by Leanne Gossett
Speedway Veterinary Hospital
3736 E.Speedway Blvd.
Tucson, Arizona 85716
Just as human athletes must take additional precautions during the “dog days of summer”, we as dog owners must watch over our canine athletes. Canine heat exhaustion, however, is not limited to canine athletes, every dog is a potential victim.
The leading cause of heat exhaustion, and its advancing into heat stroke; is leaving a dog in a hot car. Even on a mild day (75-80 degrees F), the temperature inside a car can raise up to 130 degrees rather quickly. Leaving a window slightly open will not prevent heat build-up. Leaving a dog in a car on a warm day is a risk to the dog’s life.
Dog’s do not sweat. Their only means of reducing built-up body heat is by panting. Long coats also hold in body heat. Clipping a dog’s coat a little shorter for the summer will help to keep the dog cooler. Be sure not to clip the hair too short or shave the dog – the dog’s coat protects him from sunburn and is additionally an insulator. The best thing to do in the summer for a long coated dog is to comb or brush the coat regularly. It will remove the shed hair, helping the skin to breathe and by reducing the excess hair the coat will tend to trap less heat. The color of your dog’s coat also has an impact on your dog’s ability to reflect the sun’s rays. Black dogs absorb more of the sun’s rays than do dogs with lighter-colored coats.
There are many variables in triggering a dog to experience heat exhaustion; the dog’s physical condition, its age, its coat length, its breed, and its climatization to heat. An older, couch-potato, “snuggle the air conditioner” dog will have less tolerance to the heat than a young, romp outside all day, adolescent. Both the very young and very old dogs are among the highest risk categories. Brachycephalic (short muzzled) dogs, in general, are high risk on hot humid days.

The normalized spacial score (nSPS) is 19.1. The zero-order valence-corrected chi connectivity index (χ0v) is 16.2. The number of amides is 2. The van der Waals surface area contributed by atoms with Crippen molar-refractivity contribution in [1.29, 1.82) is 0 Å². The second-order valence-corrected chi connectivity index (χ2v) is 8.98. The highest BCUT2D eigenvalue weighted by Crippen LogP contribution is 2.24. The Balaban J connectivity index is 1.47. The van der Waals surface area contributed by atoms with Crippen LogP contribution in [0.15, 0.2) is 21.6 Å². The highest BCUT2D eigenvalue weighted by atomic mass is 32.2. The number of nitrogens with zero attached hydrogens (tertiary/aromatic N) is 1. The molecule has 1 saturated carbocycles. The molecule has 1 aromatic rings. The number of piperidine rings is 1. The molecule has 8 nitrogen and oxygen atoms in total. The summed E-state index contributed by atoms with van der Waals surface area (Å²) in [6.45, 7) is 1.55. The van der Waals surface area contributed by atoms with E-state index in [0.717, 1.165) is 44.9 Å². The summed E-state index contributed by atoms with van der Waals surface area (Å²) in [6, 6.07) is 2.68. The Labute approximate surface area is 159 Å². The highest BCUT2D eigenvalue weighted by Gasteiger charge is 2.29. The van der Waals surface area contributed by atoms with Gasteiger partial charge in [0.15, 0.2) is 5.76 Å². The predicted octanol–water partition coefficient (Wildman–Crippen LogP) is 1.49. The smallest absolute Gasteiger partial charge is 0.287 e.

The first signs of heat exhaustion:
a) Excessive panting
b) The skin on the inside of the ears becomes flushed and red.
Heat exhaustion can progress to heat stroke, as indicated by :
c) Fainting – loss of consciousness
Heat stroke is an emergency situation. If your dog shows signs of heat stroke, you must cool him down as rapidly as possible. Do not wait for veterinary treatment. Heat stroke is an EMERGENCY – treat the dog NOW! Hose the dog down with cool water. Apply an ice pack to the dog’s head. If your dog is small enough to move, hold him in a tub of cool water. Do not stop treatment until your dog’s body temperature approaches normal. As soon as the dog’s internal temperature has stabilized at a near normal level transport the dog to your vet. Heat stroke can leave permanent damage.
Many dogs will play until they drop. You must supervise the games, and determine when it is time to stop. During hot weather limit your dog’s time outside. Be sure that there is a shaded area for your dog to rest in and that your dog has a constant supply of clean water.